We once worked with Jack, a new leader who was having trouble getting his small team of programmers to deliver computer code on time and at the quality he expected.
Each Monday he assigned work verbally during brief phone meetings with his remotely located engineers. During one meeting he said: “We’ll need the code for the first page of the basket project by Friday.” When Friday came and went, the team leader not only failed to deliver, but she also never contacted Jack to renegotiate the deadline. When he asked her why, she replied: “I didn’t realize that your statement was a request.”
We call a statement like Jack’s a weather report. It’s a vague declaration that contains no call to action, and assumes compliance without asking for agreement. Making weather reports is a common mistake among leaders who assume that when they tell someone what they need, it should be understood as an assignment. This kind of casual delegation works with some of the people some of the time, but not with all of the people all of the time.
Weather reports are like throwing darts at a party. In all the chaos and distraction, they frequently miss the target. To build a culture of accountability, managers must set up responsibility by communicating clear expectations—by asking for, making, keeping, renegotiating, following through, and following up on agreements. Setting up accountability works best when it is done purposefully through effective communication.
Jack should have asked his direct report: “Do you agree to get me the code for the first page of the basket project by Friday?” If she agreed, he should then say, “Can you warn me by Thursday night if you will be late so I can alert the webmaster that we can’t meet the deadline?” and then receive her agreement to that request as well. This way, if she didn’t deliver, Jack could refer specifically to the two broken agreements she had made with him. There would be no doubt about accountability.
Leading accountability—instead of simply expecting it—builds alignment, fosters mutual trust and respect, co-ordinates action, and ultimately achieves results among you and your team. Here are four critical steps to establishing accountability:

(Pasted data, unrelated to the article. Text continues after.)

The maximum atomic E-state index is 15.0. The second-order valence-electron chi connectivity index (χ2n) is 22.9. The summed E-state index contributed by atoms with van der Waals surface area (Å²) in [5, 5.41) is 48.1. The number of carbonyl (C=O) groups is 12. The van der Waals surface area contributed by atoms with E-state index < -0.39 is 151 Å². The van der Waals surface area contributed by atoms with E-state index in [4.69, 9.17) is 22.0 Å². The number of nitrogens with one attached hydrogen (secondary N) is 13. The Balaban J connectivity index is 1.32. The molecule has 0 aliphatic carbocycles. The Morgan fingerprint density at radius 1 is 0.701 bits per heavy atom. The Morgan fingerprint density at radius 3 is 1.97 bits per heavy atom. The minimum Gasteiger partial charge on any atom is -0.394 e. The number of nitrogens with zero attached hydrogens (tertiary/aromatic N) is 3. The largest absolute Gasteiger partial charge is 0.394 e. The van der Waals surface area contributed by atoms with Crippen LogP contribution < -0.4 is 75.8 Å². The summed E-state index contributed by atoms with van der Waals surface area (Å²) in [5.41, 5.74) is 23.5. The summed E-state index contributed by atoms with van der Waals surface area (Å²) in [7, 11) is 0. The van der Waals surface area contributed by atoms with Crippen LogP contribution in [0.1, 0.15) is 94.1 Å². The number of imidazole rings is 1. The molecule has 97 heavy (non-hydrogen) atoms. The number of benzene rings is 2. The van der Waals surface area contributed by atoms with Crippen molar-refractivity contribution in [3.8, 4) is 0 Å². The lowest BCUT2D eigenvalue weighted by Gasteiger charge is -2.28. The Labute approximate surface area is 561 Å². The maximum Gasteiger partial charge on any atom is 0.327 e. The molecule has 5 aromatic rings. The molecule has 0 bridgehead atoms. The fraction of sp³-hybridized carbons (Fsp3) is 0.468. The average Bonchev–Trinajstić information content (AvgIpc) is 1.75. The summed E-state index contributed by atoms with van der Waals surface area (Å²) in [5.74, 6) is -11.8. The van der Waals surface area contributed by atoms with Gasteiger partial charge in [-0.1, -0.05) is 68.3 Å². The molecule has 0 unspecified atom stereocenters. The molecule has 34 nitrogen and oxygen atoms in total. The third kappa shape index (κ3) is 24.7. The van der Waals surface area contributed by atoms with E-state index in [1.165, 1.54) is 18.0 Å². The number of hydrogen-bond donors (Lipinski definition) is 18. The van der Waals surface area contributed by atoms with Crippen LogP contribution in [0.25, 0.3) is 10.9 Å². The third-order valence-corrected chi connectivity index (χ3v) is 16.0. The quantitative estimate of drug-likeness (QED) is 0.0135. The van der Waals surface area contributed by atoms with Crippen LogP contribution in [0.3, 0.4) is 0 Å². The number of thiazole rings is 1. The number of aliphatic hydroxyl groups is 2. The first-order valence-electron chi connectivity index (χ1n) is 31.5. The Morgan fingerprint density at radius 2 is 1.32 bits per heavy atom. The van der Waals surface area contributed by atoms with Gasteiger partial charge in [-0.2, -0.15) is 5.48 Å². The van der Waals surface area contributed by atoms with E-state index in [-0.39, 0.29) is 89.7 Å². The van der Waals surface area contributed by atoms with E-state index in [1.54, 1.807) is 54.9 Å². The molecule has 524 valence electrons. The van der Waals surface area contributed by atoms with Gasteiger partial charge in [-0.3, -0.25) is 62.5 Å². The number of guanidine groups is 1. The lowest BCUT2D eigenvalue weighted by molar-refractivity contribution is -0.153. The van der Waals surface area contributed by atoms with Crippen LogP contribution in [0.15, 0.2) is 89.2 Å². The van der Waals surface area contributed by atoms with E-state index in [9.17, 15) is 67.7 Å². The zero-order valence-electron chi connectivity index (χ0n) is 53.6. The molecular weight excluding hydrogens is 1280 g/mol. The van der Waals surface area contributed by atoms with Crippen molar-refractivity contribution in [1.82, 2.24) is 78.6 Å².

Before making a request for action and agreement, evaluate behavior patterns and the delivery record of the person with whom you are working.
If they have reliably delivered in the past, then you might expect that that they will do it again. If a person has failed to deliver to your satisfaction, try making your requests more specific.
With people who frequently claim misunderstanding, be prepared to ask for exactly what you want. Include details that might be misconstrued and emphasize things they have missed or failed at in the past.
Point out what you don’t want, as well as what you do want. Tell the person who and what is dependent on their compliance. This specificity creates a clear frame, describing the deliverable and its importance.
When setting up accountability, always ask: “Will you deliver [a project] by a specific date?” Be sure to ask who will deliver what project by a specific deadline. Without this question, you leave plenty of room for ambiguity and misinterpretation.
Your accountability commitment must include words such as, “I agree,” “I will deliver,” or “I will make that date.” Without an agreement, you are holding your team members accountable to an assumption of agreement they may not perceive. A blank stare or no response at all is not a sign of agreement.
Making weather reports leaves too much to chance. If you regularly use accountability agreements, then your team will function more smoothly. You will be able to decrease misunderstandings around deliverables and expectations.
Steve Morris is a leadership coach, author, and partner at ChoiceWorks Inc., a consultancy focused on creating accountability for results with individuals and cultures in diverse industries. Steve is also a faculty member for The Complete Leader.